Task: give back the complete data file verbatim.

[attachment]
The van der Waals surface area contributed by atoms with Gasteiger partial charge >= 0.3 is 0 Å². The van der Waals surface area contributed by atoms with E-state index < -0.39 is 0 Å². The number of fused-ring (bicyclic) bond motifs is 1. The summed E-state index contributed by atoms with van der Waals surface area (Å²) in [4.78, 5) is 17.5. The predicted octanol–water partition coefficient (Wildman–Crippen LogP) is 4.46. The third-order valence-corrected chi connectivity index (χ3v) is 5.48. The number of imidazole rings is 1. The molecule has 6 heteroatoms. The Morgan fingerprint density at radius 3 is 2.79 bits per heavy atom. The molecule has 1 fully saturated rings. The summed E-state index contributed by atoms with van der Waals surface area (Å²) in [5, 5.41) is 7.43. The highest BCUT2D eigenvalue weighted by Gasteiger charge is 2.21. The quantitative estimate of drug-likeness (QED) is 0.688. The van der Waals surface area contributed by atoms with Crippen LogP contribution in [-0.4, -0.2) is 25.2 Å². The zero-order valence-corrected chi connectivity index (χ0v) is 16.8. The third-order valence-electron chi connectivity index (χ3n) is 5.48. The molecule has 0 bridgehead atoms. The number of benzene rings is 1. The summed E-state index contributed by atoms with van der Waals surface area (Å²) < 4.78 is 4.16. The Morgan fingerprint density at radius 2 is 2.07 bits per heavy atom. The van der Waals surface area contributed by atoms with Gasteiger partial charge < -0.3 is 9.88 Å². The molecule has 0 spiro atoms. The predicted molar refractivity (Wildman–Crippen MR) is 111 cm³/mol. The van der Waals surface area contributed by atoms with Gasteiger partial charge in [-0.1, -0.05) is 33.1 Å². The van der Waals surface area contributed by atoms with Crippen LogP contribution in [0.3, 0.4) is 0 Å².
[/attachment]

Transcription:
The van der Waals surface area contributed by atoms with Gasteiger partial charge >= 0.3 is 0 Å². The van der Waals surface area contributed by atoms with E-state index < -0.39 is 0 Å². The number of fused-ring (bicyclic) bond motifs is 1. The summed E-state index contributed by atoms with van der Waals surface area (Å²) in [4.78, 5) is 17.5. The predicted octanol–water partition coefficient (Wildman–Crippen LogP) is 4.46. The third-order valence-corrected chi connectivity index (χ3v) is 5.48. The number of imidazole rings is 1. The molecule has 6 heteroatoms. The Morgan fingerprint density at radius 3 is 2.79 bits per heavy atom. The molecule has 1 fully saturated rings. The summed E-state index contributed by atoms with van der Waals surface area (Å²) in [5, 5.41) is 7.43. The highest BCUT2D eigenvalue weighted by Gasteiger charge is 2.21. The quantitative estimate of drug-likeness (QED) is 0.688. The van der Waals surface area contributed by atoms with Crippen LogP contribution in [-0.4, -0.2) is 25.2 Å². The zero-order valence-corrected chi connectivity index (χ0v) is 16.8. The third-order valence-electron chi connectivity index (χ3n) is 5.48. The molecule has 0 bridgehead atoms. The number of benzene rings is 1. The summed E-state index contributed by atoms with van der Waals surface area (Å²) < 4.78 is 4.16. The Morgan fingerprint density at radius 2 is 2.07 bits per heavy atom. The van der Waals surface area contributed by atoms with Gasteiger partial charge < -0.3 is 9.88 Å². The molecule has 0 spiro atoms. The predicted molar refractivity (Wildman–Crippen MR) is 111 cm³/mol. The van der Waals surface area contributed by atoms with Gasteiger partial charge in [-0.1, -0.05) is 33.1 Å². The van der Waals surface area contributed by atoms with Crippen LogP contribution in [0.3, 0.4) is 0 Å².